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Title Chemical keys to an understanding of life processes
Subject Biochemistry ; Nucleic acids; Proteins
Description Twenty Second Annual Frederick William Reynolds Lecture.
Creator Smith, Emil L., 1911-
Publisher Extension Division, University of Utah
Date 1958-01-13
Date Digital 2008-05-29
Type Text
Format image/jpeg
Digitization Specifications Original scanned on Epson Expression 10000XL flatbed scanner and saved as 400 ppi uncompressed tiff. Display images generated in PhotoshopCS and uploaded into CONTENTdm Aquisition Station.
Resource Identifier http://content.lib.utah.edu/u?/reynolds,564
Source LD5526.U8 n.s. v.49 no.11
Language eng
Relation Digital reproduction of "Chemical keys to an understanding of life processes," J. Willard Marriott Library Special Collections
Rights Digital Image Copyright University of Utah
Metadata Cataloger Seungkeol Choe; Ken Rockwell
ARK ark:/87278/s6c8277g
Setname uu_fwrl
Date Created 2008-07-29
Date Modified 2008-07-31
ID 319868
Reference URL https://collections.lib.utah.edu/ark:/87278/s6c8277g

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Title Page9
Description CHEMICAL KEYS TO AN UNDERSTANDING OF LIFE PROCESSES 9 What is the structure of the protein which enables it to perform its function so efficiently and so specifically? What are the differences among various proteins that make each one so specific ? The enzyme catalase is not only efficient but is specific. It reacts with great speed only with hydrogen peroxide, very slowly with a few other similar peroxides and not at all with other types of molecules. Similarly, the enzymes which react with sugars or fats or other substances are equally specific. Obviously, something is built into the protein molecule which permits it to react with only one or a limited number of molecules and prevents it from reacting to a significant degree with other types of molecules. This specificity, as it is called, is characteristic of all enzymes and of the groups of enzymes in different types of cells. IV How can we approach the problem of specificity? Suppose we consider a relatively simple molecule such as the amino acid alanine which contains carbon, oxygen, nitrogen and hydrogen. The structure of this molecule is CH3 I H9N-C-COOH I H If we look at the different atoms or groups of atoms in this molecule, there is nothing distinctive about any part of it; the CH3 group is present in tens of thousands of other molecules, the NH2 and COOH groups are also each present in a vast number of other molecules. It is the position of each atom or group in its relationship to all the other atoms of the molecule which confers its distinctive character. Because of the particular arrangement of atoms in the alanine molecule it is unique, and no other molecule present in living organisms or synthesized in the laboratory has or can have all the properties of alanine. An enzyme, being specific, must be able to recognize not just the CH3 group, the NH2 group or the COOH, it must be able to recognize all of these in their correct spatial relationship. In other words, there must be built into the enzyme protein, chemical information which permits it to recognize or react with its specific substrate. Thus, in the enzyme, specific chemical groupings must be present at the correct distances. As the great chemist, Emil Fischer,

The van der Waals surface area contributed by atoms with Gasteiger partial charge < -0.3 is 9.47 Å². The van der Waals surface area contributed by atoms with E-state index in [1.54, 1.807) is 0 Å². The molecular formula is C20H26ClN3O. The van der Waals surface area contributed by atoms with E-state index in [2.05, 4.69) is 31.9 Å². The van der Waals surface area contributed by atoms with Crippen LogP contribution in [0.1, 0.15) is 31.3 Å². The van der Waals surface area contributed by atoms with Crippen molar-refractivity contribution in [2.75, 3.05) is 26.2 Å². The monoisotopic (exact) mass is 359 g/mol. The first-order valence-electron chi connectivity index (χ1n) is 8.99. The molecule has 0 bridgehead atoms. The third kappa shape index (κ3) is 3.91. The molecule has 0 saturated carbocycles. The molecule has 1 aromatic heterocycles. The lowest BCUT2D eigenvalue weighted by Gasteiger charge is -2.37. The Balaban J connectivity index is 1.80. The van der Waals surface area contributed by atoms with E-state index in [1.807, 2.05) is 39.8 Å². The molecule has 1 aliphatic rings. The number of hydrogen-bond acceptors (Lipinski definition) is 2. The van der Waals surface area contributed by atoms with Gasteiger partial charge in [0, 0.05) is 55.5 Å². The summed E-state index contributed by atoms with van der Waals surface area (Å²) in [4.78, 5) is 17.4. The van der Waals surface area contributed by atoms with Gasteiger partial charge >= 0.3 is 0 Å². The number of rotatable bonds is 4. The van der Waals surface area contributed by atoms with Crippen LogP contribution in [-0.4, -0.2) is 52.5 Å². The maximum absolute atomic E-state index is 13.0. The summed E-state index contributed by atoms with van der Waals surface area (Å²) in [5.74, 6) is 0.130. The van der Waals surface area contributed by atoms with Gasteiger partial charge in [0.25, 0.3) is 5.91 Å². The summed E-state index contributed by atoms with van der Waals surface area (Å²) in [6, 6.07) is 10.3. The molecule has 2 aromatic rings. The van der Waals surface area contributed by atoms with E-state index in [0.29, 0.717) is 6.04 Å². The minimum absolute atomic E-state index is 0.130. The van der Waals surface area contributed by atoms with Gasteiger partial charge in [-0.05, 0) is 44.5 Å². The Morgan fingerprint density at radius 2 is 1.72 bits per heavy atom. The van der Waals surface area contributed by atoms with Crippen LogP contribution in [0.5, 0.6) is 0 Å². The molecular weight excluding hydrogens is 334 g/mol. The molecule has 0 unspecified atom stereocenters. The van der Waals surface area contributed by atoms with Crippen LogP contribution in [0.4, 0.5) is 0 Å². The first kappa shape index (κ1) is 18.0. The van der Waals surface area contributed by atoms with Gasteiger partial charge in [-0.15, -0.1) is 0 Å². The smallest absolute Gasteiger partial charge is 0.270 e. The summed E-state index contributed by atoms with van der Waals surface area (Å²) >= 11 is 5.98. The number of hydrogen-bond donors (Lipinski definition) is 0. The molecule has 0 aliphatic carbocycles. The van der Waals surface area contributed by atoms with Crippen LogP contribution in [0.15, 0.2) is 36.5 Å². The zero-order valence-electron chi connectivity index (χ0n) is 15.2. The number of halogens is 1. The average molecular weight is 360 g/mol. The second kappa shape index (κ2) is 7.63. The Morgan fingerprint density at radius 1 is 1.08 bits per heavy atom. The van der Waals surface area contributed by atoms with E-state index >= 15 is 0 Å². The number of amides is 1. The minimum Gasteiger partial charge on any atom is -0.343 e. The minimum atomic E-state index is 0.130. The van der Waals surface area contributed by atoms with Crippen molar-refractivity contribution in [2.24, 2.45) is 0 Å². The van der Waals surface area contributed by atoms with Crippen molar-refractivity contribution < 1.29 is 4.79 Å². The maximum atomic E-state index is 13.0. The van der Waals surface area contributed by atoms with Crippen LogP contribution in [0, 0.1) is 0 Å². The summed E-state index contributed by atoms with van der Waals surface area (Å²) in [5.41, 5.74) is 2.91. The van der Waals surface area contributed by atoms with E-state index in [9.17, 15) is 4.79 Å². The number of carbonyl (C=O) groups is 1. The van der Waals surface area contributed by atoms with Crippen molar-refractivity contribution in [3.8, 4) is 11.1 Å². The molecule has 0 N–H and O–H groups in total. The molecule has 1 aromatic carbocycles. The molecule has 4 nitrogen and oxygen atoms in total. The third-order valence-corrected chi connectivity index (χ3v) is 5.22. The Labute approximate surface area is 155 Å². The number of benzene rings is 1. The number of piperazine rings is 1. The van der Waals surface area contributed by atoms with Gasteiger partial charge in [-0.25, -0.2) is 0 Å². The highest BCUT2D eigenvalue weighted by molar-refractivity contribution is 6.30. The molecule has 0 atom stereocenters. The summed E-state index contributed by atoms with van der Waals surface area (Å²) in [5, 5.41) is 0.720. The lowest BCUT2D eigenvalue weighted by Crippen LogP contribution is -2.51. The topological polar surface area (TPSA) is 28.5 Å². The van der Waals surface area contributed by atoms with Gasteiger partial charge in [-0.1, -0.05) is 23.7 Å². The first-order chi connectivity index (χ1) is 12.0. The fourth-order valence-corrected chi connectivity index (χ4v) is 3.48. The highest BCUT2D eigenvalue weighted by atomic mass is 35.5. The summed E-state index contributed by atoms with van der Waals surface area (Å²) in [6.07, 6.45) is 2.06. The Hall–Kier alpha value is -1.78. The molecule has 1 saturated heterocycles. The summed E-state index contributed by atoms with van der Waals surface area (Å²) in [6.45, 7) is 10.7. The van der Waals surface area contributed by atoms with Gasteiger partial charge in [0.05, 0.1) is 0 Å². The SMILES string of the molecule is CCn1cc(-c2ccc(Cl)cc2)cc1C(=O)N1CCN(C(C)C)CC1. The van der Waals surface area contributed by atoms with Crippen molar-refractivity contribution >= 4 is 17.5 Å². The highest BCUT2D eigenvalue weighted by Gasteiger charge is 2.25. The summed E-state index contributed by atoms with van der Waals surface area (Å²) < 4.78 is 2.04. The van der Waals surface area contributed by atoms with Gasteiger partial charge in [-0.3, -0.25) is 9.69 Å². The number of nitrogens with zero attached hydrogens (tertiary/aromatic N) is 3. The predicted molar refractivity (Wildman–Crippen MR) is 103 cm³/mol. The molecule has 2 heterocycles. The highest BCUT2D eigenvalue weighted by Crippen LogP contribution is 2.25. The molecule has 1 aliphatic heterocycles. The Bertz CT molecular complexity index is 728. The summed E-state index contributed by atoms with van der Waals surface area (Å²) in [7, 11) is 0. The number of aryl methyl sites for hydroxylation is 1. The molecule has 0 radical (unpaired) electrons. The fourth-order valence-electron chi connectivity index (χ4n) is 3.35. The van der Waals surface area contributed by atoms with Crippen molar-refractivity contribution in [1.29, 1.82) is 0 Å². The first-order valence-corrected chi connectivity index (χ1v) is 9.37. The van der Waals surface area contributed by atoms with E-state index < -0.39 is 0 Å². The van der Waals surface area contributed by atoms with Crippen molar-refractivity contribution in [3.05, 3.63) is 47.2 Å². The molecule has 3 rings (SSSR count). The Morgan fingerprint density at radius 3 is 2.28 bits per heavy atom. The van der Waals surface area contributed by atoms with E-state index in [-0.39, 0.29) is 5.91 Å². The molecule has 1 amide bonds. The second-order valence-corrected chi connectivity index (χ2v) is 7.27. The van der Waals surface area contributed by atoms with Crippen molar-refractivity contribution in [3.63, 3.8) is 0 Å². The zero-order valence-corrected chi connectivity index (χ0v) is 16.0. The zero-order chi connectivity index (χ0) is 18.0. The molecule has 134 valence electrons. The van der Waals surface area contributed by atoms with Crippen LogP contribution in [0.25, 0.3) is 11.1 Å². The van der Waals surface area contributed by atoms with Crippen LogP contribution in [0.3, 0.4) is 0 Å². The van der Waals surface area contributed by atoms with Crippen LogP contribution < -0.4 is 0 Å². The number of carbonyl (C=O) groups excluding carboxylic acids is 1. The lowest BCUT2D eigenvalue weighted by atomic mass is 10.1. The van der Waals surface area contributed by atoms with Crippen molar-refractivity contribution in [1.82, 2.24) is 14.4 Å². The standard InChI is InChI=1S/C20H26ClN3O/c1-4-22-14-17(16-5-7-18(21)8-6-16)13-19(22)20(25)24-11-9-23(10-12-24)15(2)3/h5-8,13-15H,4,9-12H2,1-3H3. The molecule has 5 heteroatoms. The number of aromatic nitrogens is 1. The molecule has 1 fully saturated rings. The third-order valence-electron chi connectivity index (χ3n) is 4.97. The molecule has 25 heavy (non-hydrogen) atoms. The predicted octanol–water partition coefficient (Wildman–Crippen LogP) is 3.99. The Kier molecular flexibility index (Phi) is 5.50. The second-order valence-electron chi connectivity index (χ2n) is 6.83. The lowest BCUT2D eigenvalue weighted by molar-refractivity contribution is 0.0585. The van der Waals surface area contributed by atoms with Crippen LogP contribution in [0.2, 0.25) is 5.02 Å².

Format image/jpeg
Identifier 014-RNLT-SmithE_Page9.jpg
Source Original Manuscript: Chemical keys to an understanding of life processes by Emil L. Smith.
Setname uu_fwrl
Date Created 2008-07-29
Date Modified 2008-07-29
ID 319850
Reference URL https://collections.lib.utah.edu/ark:/87278/s6c8277g/319850